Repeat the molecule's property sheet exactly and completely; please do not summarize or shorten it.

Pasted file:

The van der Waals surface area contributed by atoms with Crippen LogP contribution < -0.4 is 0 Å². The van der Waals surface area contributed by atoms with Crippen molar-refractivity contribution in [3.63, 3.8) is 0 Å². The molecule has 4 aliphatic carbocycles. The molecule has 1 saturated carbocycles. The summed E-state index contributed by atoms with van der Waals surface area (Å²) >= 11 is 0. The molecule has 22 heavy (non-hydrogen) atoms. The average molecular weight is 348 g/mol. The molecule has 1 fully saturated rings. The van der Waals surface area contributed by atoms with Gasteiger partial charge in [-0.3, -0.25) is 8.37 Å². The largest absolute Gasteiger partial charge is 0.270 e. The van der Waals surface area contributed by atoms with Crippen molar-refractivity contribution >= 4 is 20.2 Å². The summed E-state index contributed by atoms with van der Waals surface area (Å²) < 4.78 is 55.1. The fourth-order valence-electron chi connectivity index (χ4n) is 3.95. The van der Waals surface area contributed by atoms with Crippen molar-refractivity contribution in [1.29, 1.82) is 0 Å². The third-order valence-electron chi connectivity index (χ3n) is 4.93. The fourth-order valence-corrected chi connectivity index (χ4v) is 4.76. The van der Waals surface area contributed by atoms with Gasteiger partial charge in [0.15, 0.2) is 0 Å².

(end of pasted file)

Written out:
The van der Waals surface area contributed by atoms with Crippen LogP contribution < -0.4 is 0 Å². The van der Waals surface area contributed by atoms with Crippen molar-refractivity contribution in [3.63, 3.8) is 0 Å². The molecule has 4 aliphatic carbocycles. The molecule has 1 saturated carbocycles. The summed E-state index contributed by atoms with van der Waals surface area (Å²) >= 11 is 0. The molecule has 22 heavy (non-hydrogen) atoms. The average molecular weight is 348 g/mol. The molecule has 1 fully saturated rings. The van der Waals surface area contributed by atoms with Gasteiger partial charge in [-0.3, -0.25) is 8.37 Å². The largest absolute Gasteiger partial charge is 0.270 e. The van der Waals surface area contributed by atoms with Crippen molar-refractivity contribution >= 4 is 20.2 Å². The summed E-state index contributed by atoms with van der Waals surface area (Å²) < 4.78 is 55.1. The fourth-order valence-electron chi connectivity index (χ4n) is 3.95. The van der Waals surface area contributed by atoms with Crippen molar-refractivity contribution in [1.29, 1.82) is 0 Å². The third-order valence-electron chi connectivity index (χ3n) is 4.93. The fourth-order valence-corrected chi connectivity index (χ4v) is 4.76. The van der Waals surface area contributed by atoms with Gasteiger partial charge in [0.15, 0.2) is 0 Å².